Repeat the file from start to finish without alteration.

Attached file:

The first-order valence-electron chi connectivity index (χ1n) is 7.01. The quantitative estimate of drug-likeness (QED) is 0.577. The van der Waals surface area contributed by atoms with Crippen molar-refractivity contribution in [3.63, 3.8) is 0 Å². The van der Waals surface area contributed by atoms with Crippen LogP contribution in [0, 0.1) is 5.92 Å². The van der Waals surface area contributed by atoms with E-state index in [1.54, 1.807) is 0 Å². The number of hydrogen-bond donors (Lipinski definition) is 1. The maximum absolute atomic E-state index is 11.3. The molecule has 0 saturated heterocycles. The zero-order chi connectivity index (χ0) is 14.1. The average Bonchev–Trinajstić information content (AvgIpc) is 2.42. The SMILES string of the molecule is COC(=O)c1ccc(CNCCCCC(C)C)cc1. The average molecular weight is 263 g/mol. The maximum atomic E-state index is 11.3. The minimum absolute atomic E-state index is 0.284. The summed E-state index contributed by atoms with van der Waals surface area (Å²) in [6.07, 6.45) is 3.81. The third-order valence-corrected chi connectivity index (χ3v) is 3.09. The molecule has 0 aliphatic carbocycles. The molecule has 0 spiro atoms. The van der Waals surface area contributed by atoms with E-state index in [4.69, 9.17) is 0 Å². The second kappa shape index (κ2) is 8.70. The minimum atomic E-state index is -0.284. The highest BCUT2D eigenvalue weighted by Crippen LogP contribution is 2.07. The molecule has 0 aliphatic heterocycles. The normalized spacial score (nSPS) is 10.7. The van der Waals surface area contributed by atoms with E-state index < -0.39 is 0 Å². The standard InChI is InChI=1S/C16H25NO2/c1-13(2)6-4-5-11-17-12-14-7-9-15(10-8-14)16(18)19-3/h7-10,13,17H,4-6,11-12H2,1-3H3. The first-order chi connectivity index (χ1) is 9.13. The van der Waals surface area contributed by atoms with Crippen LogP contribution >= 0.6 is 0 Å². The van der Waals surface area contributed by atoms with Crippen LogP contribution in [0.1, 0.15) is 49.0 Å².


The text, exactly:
The first-order valence-electron chi connectivity index (χ1n) is 7.01. The quantitative estimate of drug-likeness (QED) is 0.577. The van der Waals surface area contributed by atoms with Crippen molar-refractivity contribution in [3.63, 3.8) is 0 Å². The van der Waals surface area contributed by atoms with Crippen LogP contribution in [0, 0.1) is 5.92 Å². The van der Waals surface area contributed by atoms with E-state index in [1.54, 1.807) is 0 Å². The number of hydrogen-bond donors (Lipinski definition) is 1. The maximum absolute atomic E-state index is 11.3. The molecule has 0 saturated heterocycles. The zero-order chi connectivity index (χ0) is 14.1. The average Bonchev–Trinajstić information content (AvgIpc) is 2.42. The SMILES string of the molecule is COC(=O)c1ccc(CNCCCCC(C)C)cc1. The average molecular weight is 263 g/mol. The maximum atomic E-state index is 11.3. The minimum absolute atomic E-state index is 0.284. The summed E-state index contributed by atoms with van der Waals surface area (Å²) in [6.07, 6.45) is 3.81. The third-order valence-corrected chi connectivity index (χ3v) is 3.09. The molecule has 0 aliphatic carbocycles. The molecule has 0 spiro atoms. The van der Waals surface area contributed by atoms with E-state index in [4.69, 9.17) is 0 Å². The second kappa shape index (κ2) is 8.70. The minimum atomic E-state index is -0.284. The highest BCUT2D eigenvalue weighted by Crippen LogP contribution is 2.07. The molecule has 0 aliphatic heterocycles. The normalized spacial score (nSPS) is 10.7. The van der Waals surface area contributed by atoms with E-state index < -0.39 is 0 Å². The standard InChI is InChI=1S/C16H25NO2/c1-13(2)6-4-5-11-17-12-14-7-9-15(10-8-14)16(18)19-3/h7-10,13,17H,4-6,11-12H2,1-3H3. The first-order chi connectivity index (χ1) is 9.13. The van der Waals surface area contributed by atoms with Crippen LogP contribution >= 0.6 is 0 Å². The van der Waals surface area contributed by atoms with Crippen LogP contribution in [0.1, 0.15) is 49.0 Å².